Pete’s Tasmanian roots go deep. The Whish-Wilsons are fifth generation Tasmanians and Pete spent his early years in Scottsdale before moving to Western Australia to begin schooling. Pete returned to Tasmania to bring up his own family. It’s also where he became a community leader in the decade-long campaign against the Gunns Tamar Valley Pulp Mill, one that eventually saw the power of a community win out over powerful vested interests.
Pete wasn’t always interested in politics. An economist by training, he spent the early years of his career as a young stockbroker in New York in the World Trade Center just years before the tragedy of 9/11. Before that he graduated from ADFA, was a labourer in the WA mines, spent nearly a decade lecturing at the University of Tasmania, and running his own award-winning wine business.
With the invasion of Iraq in 2003, Pete joined the massive anti-war protests that were happening across the country, his first ever experience at a protest. In 2004, when it was announced that the proposed Tamar Valley Pulp Mill would dump up to 30 billion litres of toxic industrial waste into Bass Strait and clear fell 4 million hectares of native forests annually, Pete knew he had to get directly involved. The proposed mill site was in the beautiful valley where he lived and would dump its toxic waste just upwind of a seal colony, popular surf break and local fishing spot. Forestry giant Gunns Ltd joined forces with the Tasmanian Government and threw everything it had at pushing approvals for the mill through. After a lengthy battle, the company abandoned the project, all thanks to a grassroots community campaign which mobilised a tide of public opinion against the mill.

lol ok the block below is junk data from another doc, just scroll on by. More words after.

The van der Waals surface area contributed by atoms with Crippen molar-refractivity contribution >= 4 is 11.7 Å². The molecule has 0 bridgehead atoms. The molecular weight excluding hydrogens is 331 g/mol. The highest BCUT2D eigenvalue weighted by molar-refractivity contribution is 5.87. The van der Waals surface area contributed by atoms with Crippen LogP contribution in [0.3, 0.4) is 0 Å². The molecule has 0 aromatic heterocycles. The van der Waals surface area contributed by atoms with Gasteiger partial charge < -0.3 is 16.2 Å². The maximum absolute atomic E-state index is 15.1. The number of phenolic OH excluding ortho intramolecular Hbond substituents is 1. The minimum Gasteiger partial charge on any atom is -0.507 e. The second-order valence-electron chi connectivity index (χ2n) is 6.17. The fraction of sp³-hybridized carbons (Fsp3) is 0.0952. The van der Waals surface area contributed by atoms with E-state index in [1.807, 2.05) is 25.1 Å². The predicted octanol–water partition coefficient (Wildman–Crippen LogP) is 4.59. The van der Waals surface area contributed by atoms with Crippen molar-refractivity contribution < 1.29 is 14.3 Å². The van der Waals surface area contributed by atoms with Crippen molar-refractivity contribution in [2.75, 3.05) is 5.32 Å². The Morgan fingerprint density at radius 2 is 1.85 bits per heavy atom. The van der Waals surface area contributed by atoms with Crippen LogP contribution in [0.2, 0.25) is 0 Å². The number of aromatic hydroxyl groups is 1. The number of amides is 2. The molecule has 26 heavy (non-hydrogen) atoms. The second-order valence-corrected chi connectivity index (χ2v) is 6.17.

In 2012, Pete became a Greens senator for Tasmania when he replaced Bob Brown in the Senate. He was re-elected at the 2013 election and 2016 double dissolution election.
As a lifelong passionate surfer, Pete has a deep and abiding passion for the ocean. Over the last eight years, he has led political campaigns opposing Japanese whaling and illegal fishing, industrial super trawlers entering Australian waters, the environmental damage from industrial salmon farms, the impacts of plastics and micro-plastics on marine life and the devastation to marine ecosystems caused by shark nets and drum lines.
The takayna/Tarkine rainforest is something that, as a Tasmanian senator based in the north, he is particularly concerned about. Pete spends as much time as possible visiting this special area and supporting forest protesters. The takayna/Tarkine forests are some of the earth’s most carbon rich rainforests. A living remnant of the Gondwana continent, they are home to rare species of plant and animal life. The takayna/Tarkine is the very symbol of what is special and unique about Tasmania, but it is currently under threat from logging.
Pete has also spent much of the past eight years working to build policies for the Greens in economics and finance. His portfolios have included small business, competition policy, trade and investment, finance and Treasury. Closing the loop to his anti-Gunns pulp mill days, Pete has been a fierce advocate against excessive corporate power in the Australian Parliament. He has advocated for an equitable economic system that sees a strong role for government in serving the needs of everyone, not just the wealthy few, and providing the best chance to meet the challenges of the future. His work in parliament has helped achieve strong multinational tax avoidance laws, successfully establish the Royal Commission into banking and the subsequent once-in-a-generation legislative reform agenda following this.
The challenge to tackle the climate emergency is now at the forefront of much of Pete’s work. He sees the huge fight ahead as one that recognises and restores our biodiversity, curbs emissions and leaves failed business models behind. Responding to the climate emergency offers a huge opportunity to create a blueprint for investing in future generations.